2. Despite a mountain’s worth of excavations and discoveries, they are yet to find one single helmet with horns sticking out of the side. Not one. However, as helmets with horns sticking out the side look cool, they have emerged in popular culture but are absolute codswallop (they did find a gold crown with a small image of a helmet with horns but that is literally the only reference anywhere in the world).
  3. You know in films where you see a boat filled with wood, gold, animal skins and the body of a fallen great warrior being pushed out to sea before a lone archer atop a cliff sets it on fire with a single arrow, whilst on the shoreline assembled warriors clash their shields and chant ancient songs for their fallen comrade? Yea, that’s also absolute bollocks apparently. People were burnt in boats with their belongings but it happened on dry land, hence the burial mounds. That’s all Hollywood nonsense.

pic 4

Burial mounds on Birka. Admittedly a little imagination is required.

Perhaps the best bit though is the reconstructed town. Basically they have built a few houses which would have stood at the time when Birka was at its peak (around the 9th century). Standing amongst those ancient homes, a lost time of foreign lands, my abiding thought was, ‘man, life must have been boring back then’,

pic 5

“So Björn, what did you get up to today?”

“Well you know Fraser, chopped some wood, built a fire, stared out over the lake.”

“Busy day then.”

“Certainly was.”

“Plans for tomorrow?”

“Well I was planning to chop some more wood first thing, obviously. Then I was thinking of maybe building another fire… But as a test, I thought I’d stare out over that other lake over there in the afternoon.”

“Wow, steady on Björn. If you do that tomorrow what will you do on Wednesday?”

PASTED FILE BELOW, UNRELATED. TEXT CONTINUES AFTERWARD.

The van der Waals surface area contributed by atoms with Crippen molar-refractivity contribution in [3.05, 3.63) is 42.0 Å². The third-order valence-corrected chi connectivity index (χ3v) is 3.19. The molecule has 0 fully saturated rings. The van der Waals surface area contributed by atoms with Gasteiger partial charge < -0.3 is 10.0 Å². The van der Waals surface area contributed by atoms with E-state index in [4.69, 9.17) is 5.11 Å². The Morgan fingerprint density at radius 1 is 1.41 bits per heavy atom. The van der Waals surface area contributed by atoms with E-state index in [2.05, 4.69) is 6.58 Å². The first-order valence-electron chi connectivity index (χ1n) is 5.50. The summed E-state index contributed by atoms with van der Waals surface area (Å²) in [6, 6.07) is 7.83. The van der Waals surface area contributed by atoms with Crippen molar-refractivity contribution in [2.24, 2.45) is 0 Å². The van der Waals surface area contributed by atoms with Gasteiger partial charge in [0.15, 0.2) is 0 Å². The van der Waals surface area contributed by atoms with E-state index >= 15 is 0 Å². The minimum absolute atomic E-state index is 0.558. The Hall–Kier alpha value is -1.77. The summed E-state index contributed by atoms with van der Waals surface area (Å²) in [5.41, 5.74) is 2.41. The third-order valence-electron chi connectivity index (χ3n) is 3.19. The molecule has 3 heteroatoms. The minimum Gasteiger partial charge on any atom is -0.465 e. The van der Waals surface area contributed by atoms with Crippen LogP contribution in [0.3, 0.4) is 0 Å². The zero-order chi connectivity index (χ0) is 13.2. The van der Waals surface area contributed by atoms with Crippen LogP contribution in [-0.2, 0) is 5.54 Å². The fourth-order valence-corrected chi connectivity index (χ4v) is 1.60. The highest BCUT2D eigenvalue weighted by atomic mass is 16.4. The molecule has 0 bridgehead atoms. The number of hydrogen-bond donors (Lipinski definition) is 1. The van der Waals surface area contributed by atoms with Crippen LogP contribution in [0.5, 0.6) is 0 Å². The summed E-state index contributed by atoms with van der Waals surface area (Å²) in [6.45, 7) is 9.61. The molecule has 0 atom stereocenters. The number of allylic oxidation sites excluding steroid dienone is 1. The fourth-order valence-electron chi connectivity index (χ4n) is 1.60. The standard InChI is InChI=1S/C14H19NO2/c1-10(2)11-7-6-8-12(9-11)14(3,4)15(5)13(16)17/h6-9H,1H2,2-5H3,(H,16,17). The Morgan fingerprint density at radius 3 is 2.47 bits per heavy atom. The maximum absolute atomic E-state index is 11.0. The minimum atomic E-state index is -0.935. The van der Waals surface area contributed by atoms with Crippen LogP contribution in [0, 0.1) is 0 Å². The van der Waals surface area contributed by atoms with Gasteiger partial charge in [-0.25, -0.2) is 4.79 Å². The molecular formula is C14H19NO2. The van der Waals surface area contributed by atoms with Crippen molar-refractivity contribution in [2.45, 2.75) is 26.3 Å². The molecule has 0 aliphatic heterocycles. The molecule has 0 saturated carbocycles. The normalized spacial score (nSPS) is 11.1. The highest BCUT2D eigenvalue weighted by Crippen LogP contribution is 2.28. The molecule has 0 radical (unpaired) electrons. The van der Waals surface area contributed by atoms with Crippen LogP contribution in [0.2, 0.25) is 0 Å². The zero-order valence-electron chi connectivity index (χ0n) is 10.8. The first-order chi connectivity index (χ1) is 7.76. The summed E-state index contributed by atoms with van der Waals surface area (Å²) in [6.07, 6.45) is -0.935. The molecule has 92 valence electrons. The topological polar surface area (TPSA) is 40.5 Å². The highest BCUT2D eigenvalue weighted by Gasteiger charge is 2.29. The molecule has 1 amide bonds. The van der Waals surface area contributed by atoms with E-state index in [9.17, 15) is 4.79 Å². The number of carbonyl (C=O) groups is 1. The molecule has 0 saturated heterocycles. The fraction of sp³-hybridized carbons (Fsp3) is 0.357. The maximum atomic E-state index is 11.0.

I am being slightly churlish here and I am sure living back then was extremely fulfilling without the avalanche and weight of modern communications and technology we live under today. But seriously? No internet? No phone? No dishwasher?…. Kill me now.

Which does bring me on nicely to a modern irritation. The parking ticket. As you may have gathered we’ve had our first Swedish parking ticket. Nothing strange there, we’ve all had them. But I bet you didn’t know that in Sweden it’s illegal to park your car within 10 meters of a crossroad. Any crossroad. Now I did a bit of law at Uni and know that ignorance is no kind of legal defence, but come on Sweden, give me a break!

The fine? £100. Ok fair enough, bit steep given I was 4 meters out but whatever. Guess what though? If I’d parked the car ‘legally’ but NOT put a parking ticket in the window the fine would have only been £60… So I’d have been 40 quid better off if I’d just parked it randomly without a ticket. As I noted a few weeks ago, in many ways Sweden is very different to the UK… But in many others ways they are very similar.

Anyway, moving on.

Tuesday last week we went to our first antenatal class. Well actually, our first antenatal lecture. A group of around 30 of us were given a fantastic 3 hour lecture by a midwife on the processes involved just before, during and straight after the birth. It was incredibly useful and addressed a lot of questions – and how cool is this, for two nights after the birth, the father, mother and child are put up in an ‘on-site hospital hotel’ with round the clock support and advice – well that incredible tax money has to go somewhere right?. It also helped the lecture was done in powerpoint, who doesn’t love a bit of powerpoint?